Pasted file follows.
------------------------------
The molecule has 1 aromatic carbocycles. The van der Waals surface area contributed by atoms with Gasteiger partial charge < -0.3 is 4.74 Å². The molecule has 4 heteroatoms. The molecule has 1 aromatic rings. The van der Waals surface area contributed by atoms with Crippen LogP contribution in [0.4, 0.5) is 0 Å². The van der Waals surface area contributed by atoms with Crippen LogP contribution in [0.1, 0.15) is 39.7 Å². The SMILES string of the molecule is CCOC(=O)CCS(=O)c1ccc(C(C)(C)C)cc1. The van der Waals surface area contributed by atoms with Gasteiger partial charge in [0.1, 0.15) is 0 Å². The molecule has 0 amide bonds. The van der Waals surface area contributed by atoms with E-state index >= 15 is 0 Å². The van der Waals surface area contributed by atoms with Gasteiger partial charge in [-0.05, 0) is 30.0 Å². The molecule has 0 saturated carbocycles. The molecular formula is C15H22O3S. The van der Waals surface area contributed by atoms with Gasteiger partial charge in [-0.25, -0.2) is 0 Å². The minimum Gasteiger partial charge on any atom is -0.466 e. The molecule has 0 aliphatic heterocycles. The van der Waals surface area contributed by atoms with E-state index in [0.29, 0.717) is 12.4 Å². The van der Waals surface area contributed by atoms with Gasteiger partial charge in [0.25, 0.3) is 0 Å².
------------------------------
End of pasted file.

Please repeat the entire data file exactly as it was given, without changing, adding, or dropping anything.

The molecule has 1 aromatic carbocycles. The van der Waals surface area contributed by atoms with Gasteiger partial charge < -0.3 is 4.74 Å². The molecule has 4 heteroatoms. The molecule has 1 aromatic rings. The van der Waals surface area contributed by atoms with Crippen LogP contribution in [0.4, 0.5) is 0 Å². The van der Waals surface area contributed by atoms with Crippen LogP contribution in [0.1, 0.15) is 39.7 Å². The SMILES string of the molecule is CCOC(=O)CCS(=O)c1ccc(C(C)(C)C)cc1. The van der Waals surface area contributed by atoms with Gasteiger partial charge in [0.1, 0.15) is 0 Å². The molecule has 0 amide bonds. The van der Waals surface area contributed by atoms with E-state index >= 15 is 0 Å². The van der Waals surface area contributed by atoms with Gasteiger partial charge in [-0.05, 0) is 30.0 Å². The molecule has 0 saturated carbocycles. The molecular formula is C15H22O3S. The van der Waals surface area contributed by atoms with Gasteiger partial charge in [-0.25, -0.2) is 0 Å². The minimum Gasteiger partial charge on any atom is -0.466 e. The molecule has 0 aliphatic heterocycles. The van der Waals surface area contributed by atoms with E-state index in [0.29, 0.717) is 12.4 Å². The van der Waals surface area contributed by atoms with Gasteiger partial charge in [0.25, 0.3) is 0 Å².